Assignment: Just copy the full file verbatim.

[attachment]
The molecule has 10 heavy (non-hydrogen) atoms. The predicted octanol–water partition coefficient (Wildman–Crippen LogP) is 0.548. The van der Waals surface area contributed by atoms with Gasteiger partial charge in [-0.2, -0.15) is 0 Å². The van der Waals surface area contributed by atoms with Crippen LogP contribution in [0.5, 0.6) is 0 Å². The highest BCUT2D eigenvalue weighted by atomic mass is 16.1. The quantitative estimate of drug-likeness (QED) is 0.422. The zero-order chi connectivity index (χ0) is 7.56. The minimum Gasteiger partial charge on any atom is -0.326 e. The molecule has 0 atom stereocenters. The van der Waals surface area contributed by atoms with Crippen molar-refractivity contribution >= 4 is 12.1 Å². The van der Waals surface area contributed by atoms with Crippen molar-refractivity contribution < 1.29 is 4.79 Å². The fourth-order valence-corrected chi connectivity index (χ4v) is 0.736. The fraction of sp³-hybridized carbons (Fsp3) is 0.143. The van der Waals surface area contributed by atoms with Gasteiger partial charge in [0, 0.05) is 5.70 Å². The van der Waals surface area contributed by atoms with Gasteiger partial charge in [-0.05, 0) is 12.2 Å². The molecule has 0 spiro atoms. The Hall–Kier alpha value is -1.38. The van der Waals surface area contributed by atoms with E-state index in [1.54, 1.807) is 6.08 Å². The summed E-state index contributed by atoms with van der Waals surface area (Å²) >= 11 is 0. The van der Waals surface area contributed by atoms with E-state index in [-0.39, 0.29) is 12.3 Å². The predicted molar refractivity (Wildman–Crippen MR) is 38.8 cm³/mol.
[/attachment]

The molecule has 10 heavy (non-hydrogen) atoms. The predicted octanol–water partition coefficient (Wildman–Crippen LogP) is 0.548. The van der Waals surface area contributed by atoms with Gasteiger partial charge in [-0.2, -0.15) is 0 Å². The van der Waals surface area contributed by atoms with Crippen LogP contribution in [0.5, 0.6) is 0 Å². The highest BCUT2D eigenvalue weighted by atomic mass is 16.1. The quantitative estimate of drug-likeness (QED) is 0.422. The zero-order chi connectivity index (χ0) is 7.56. The minimum Gasteiger partial charge on any atom is -0.326 e. The molecule has 0 atom stereocenters. The van der Waals surface area contributed by atoms with Crippen molar-refractivity contribution >= 4 is 12.1 Å². The van der Waals surface area contributed by atoms with Crippen molar-refractivity contribution < 1.29 is 4.79 Å². The fourth-order valence-corrected chi connectivity index (χ4v) is 0.736. The fraction of sp³-hybridized carbons (Fsp3) is 0.143. The van der Waals surface area contributed by atoms with Gasteiger partial charge in [0, 0.05) is 5.70 Å². The van der Waals surface area contributed by atoms with Gasteiger partial charge in [-0.05, 0) is 12.2 Å². The molecule has 0 spiro atoms. The Hall–Kier alpha value is -1.38. The van der Waals surface area contributed by atoms with E-state index in [1.54, 1.807) is 6.08 Å². The summed E-state index contributed by atoms with van der Waals surface area (Å²) >= 11 is 0. The van der Waals surface area contributed by atoms with E-state index in [-0.39, 0.29) is 12.3 Å². The predicted molar refractivity (Wildman–Crippen MR) is 38.8 cm³/mol.